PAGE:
It’s August and that means the hottest show in the night sky -- the Perseid meteor shower -- will make its annual appearance, peaking in the pre-dawn hours of Aug. 11 to 14.
The meteor shower, which tends to build gradually and can produce 50 to 100 meteors per hour, will be active between midnight and dawn and will appear to originate from the constellation Perseus in the northeastern sky, according to Matthew Benjamin, a planetary scientist and education program manager at CU-Boulder’s Fiske Planetarium.
Because the moon is waning -- with visibility of its illuminated area getting smaller, resulting in a darker sky -- this year’s Perseids are expected to be outstanding.
“The Perseids are a pretty consistent meteor shower, but it’s the moon that really makes a good or bad show,” said Benjamin. “The moon phase should be quite beneficial to seeing the meteors this year.”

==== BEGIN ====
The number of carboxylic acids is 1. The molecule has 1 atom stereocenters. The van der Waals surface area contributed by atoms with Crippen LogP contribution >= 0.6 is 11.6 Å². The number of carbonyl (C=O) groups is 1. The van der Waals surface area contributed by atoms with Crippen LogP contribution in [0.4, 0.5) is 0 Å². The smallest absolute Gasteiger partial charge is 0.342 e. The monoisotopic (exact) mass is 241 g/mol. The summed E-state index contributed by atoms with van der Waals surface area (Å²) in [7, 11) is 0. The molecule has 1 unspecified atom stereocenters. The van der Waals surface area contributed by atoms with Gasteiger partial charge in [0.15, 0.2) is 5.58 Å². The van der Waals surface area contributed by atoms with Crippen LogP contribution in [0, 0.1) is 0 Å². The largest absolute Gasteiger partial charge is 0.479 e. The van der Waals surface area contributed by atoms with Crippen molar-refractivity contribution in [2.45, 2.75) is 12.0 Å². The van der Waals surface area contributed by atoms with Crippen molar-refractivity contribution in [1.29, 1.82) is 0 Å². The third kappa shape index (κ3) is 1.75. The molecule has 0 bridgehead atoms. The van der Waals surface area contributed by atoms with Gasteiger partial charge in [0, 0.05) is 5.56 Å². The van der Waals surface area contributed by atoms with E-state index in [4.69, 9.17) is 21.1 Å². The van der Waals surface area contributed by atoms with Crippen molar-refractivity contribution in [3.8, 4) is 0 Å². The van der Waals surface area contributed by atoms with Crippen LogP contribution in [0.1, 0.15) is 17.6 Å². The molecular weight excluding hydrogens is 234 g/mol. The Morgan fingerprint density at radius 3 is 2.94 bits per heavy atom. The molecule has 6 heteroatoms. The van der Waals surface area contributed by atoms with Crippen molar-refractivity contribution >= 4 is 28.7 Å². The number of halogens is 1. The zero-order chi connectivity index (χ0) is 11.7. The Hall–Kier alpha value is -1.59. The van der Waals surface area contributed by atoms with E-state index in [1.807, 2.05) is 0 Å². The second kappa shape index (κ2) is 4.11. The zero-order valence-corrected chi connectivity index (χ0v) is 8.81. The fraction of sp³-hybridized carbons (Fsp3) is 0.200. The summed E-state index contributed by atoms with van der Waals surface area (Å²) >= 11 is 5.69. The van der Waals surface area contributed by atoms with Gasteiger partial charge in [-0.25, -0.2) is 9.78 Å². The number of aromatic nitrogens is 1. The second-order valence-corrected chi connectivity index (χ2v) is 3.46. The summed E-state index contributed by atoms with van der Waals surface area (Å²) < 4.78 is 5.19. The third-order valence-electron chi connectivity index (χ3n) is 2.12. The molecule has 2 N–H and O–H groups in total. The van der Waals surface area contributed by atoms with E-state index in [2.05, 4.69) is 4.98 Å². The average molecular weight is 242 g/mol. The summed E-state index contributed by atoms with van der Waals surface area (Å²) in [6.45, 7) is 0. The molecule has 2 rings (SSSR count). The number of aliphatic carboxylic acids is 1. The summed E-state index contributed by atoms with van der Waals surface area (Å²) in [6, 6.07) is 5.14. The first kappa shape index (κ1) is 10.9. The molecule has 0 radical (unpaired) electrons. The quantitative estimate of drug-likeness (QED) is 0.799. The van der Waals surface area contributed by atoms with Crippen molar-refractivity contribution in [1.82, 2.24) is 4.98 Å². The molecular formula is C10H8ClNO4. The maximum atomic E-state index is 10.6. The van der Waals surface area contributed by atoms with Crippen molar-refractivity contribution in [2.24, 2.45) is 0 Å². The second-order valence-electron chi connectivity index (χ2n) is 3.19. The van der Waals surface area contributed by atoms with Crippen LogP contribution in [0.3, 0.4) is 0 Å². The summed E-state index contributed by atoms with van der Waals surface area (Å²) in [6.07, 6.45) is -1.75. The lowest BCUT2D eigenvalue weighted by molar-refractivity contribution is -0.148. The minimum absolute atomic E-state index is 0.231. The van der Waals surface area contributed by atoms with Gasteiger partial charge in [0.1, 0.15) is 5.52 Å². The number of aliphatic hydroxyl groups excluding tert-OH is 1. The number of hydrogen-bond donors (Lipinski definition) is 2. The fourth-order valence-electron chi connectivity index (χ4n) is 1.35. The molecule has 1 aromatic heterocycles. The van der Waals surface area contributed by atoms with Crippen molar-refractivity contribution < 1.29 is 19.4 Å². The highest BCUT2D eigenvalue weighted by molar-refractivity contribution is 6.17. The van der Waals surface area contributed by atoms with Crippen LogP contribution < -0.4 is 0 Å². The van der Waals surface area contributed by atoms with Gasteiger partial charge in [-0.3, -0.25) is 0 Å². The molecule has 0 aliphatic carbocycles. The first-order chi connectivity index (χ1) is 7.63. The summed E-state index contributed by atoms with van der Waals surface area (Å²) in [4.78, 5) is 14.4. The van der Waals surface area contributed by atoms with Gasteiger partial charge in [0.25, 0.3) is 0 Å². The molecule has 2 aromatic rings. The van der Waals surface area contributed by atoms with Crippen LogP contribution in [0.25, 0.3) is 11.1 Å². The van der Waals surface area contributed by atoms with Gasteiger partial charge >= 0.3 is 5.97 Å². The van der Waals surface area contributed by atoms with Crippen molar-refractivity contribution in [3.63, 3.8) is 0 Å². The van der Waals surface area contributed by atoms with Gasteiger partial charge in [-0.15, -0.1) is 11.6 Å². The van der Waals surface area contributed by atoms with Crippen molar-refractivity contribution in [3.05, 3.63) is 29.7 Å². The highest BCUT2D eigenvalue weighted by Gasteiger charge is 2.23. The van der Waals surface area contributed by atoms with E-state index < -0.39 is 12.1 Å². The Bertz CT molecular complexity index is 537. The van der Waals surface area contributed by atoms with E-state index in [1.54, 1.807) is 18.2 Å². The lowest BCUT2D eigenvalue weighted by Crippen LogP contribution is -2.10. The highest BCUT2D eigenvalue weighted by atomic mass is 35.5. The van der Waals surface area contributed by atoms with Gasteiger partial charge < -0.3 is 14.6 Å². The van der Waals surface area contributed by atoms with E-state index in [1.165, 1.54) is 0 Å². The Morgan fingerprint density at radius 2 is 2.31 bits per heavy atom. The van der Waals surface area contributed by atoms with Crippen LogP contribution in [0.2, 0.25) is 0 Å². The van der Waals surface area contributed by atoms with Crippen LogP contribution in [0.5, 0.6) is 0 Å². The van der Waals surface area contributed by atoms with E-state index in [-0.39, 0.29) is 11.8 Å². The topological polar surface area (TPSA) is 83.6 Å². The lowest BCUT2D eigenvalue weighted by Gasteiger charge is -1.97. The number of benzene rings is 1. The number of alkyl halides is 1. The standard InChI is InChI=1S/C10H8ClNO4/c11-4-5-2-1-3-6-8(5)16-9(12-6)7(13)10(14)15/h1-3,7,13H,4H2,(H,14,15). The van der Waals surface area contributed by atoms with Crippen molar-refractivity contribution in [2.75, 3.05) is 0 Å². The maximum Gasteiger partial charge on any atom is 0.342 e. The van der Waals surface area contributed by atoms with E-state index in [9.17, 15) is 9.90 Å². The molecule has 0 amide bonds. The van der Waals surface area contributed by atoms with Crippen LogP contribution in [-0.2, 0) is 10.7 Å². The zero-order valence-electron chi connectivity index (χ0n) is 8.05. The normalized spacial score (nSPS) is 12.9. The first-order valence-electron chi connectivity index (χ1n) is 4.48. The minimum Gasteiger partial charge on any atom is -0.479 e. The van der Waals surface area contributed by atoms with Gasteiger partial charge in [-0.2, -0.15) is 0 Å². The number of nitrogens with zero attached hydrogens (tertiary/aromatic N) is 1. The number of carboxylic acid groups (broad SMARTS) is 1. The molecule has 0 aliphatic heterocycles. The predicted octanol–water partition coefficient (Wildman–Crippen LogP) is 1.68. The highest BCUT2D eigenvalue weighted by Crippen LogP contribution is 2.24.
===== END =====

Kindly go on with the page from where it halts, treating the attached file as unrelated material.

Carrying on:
For the best viewpoint, Benjamin advises getting as far away from city lights as possible.
“I would recommend if you want to go out and see the Perseids, make your way into the mountains,” said Benjamin. “Or if you’re in the Denver-Front Range area, get away from the city lights as best you can. Find a real nice dark place that has an eastern view that’s not obscured and doesn’t have a lot of city lights looking to the east.
“This year should be a rather impressive one,” he said. “Some of the forecasts are saying that this is going to be a large burst of meteors so you could see quite a few.”
Matthew Benjamin, 303-492-4073
Elizabeth Lock, CU-Boulder media relations, 303-492-3117